Maybe I just see her differently and have a unique perspective on her, but that’s certainly why I’m interested in her. Yes, Diablo grew up in “Young Adult,” but I don’t agree in how she did.

Patrick Wilson and Charlize Theron in Young Adult
Patrick Wilson (left) and a bitterly jealous Charlize Theron (right) in “Young Adult”.
Image credit: Paramount Pictures

HC: That love scene was designed to make you uncomfortable.
JR: “Young Adult” was designed to lead you to three scenes. It’s a magic trick. You think you’re watching one kind of movie, and all of a sudden in the last three scenes, we flip you. Mavis has a meltdown on a lawn, that love scene and most important a breakfast-table scene with Sandra (Collette Wolfe) where you expect her to make a change and she doesn’t.

Young Adult star Charlize Theron
“Young Adult” star Charlize Theron.
Photo credit: Phillip V. Caruso

HC: So you’re a non-message, open-mind kind of filmmaker?
JR: Yes. I don’t believe in message. I believe every person should come away with something different. If everyone comes away with the same thing, I’ve failed.

HC: So you’re not telling them what to think?
JR: Never.

HC: You’re leaving people with: “What do you think?”
JR: Yes – or just think. Think something at all.

HC: Mavis is an interesting character because she doesn’t resolve something she very much needs to.
JR: She learns something, but she doesn’t change. That happens in life often. It almost never happens that people make 180-degree changes in life. The only people I know who make huge changes in their lives are the people who go through 12-step programs where it’s very hard work and you have to make a change.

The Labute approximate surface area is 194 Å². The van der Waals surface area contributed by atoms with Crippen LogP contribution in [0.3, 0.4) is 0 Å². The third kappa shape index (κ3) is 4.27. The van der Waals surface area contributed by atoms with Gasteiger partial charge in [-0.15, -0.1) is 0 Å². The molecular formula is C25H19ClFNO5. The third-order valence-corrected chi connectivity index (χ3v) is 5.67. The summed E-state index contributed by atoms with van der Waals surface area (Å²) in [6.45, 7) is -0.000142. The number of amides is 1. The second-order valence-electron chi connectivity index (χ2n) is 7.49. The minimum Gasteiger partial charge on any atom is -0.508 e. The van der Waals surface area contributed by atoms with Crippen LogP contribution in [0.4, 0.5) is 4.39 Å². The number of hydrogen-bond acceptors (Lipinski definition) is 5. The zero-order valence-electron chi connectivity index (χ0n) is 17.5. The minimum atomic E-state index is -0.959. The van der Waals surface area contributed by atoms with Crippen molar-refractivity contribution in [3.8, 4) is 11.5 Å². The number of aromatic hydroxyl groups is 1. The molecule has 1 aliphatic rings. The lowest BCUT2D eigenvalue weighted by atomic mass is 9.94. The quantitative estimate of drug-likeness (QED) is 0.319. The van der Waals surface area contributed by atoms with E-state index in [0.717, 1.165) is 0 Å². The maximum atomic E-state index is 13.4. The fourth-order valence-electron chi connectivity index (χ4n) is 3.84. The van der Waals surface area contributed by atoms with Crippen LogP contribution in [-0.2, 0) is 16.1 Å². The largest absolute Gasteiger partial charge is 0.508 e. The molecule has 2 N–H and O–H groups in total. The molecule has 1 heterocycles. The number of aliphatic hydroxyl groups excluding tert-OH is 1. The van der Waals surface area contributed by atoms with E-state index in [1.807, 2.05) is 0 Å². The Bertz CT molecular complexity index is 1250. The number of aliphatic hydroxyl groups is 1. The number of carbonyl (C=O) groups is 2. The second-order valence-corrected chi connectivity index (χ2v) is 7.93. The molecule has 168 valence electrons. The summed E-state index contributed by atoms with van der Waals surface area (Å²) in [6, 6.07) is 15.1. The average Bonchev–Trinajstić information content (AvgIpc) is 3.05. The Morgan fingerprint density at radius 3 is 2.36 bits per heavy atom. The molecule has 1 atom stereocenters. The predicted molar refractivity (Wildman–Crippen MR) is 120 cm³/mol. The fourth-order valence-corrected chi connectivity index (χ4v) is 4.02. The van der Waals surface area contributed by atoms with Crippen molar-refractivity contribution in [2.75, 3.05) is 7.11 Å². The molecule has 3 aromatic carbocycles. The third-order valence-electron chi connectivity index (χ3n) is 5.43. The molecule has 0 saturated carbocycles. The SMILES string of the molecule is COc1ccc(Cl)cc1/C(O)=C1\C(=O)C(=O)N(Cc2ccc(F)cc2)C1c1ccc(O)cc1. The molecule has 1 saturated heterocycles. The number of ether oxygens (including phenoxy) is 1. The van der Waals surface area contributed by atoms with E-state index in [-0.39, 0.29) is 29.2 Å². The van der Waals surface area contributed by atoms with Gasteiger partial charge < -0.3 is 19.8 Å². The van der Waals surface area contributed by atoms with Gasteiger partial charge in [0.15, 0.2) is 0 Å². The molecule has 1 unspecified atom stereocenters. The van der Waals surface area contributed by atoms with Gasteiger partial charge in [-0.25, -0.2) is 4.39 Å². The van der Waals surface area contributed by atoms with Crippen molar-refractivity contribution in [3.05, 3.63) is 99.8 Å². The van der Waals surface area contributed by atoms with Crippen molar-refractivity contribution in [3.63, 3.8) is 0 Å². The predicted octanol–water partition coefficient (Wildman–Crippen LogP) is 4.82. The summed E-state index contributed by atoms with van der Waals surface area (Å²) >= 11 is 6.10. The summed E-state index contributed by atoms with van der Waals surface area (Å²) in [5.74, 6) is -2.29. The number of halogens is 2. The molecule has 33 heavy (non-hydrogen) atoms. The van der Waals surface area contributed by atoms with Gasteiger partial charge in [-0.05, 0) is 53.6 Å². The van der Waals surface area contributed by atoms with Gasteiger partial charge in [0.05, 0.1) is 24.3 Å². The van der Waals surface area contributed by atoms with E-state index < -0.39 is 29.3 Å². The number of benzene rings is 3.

They go through extraordinary work to do so and on a daily basis they commit to that change. People can grow up a little bit, but they don’t make those 180-degree changes and suddenly they’re a great person, bad, selfish or selfless.

In the movie “Grand Canyon” from Lawrence Kasdan with Kevin Kline, Steve Martin is basically playing the movie producer Joel Silver. He’s an asshole through the first half of the film. He gets robbed at gun point and shot for his watch. There’s a day when he friends see him in the hospital and he says he needs to stop making the movies he’s making and glorifying violence.

He says he needs to change, but at the end of the movie only a few months later, he’s on a mixing stage for a blood-and-guts movie. His friends say they thought he wouldn’t be doing that any more, but he says earlier was crazy hospital talk. He says: “Move the brains on the window five frames earlier!” That situation is true with people. That’s why I did this movie.

“Young Adult” is about a woman who does and says unthinkable things. She seems to learn something, and at the moment when we think she’s going to change, a character we don’t even know convinces her not to. And she says: “Thank you!” Her response is: “Thank you.”

Charlize Theron and Patton Oswalt in Young Adult
Charlize Theron (left) and Patton Oswalt in “Young Adult”.
Image credit: Phillip V. Caruso

HC: Lots of people think dark things – like pursuing a married person – but they often don’t have the balls to do it even if they want to.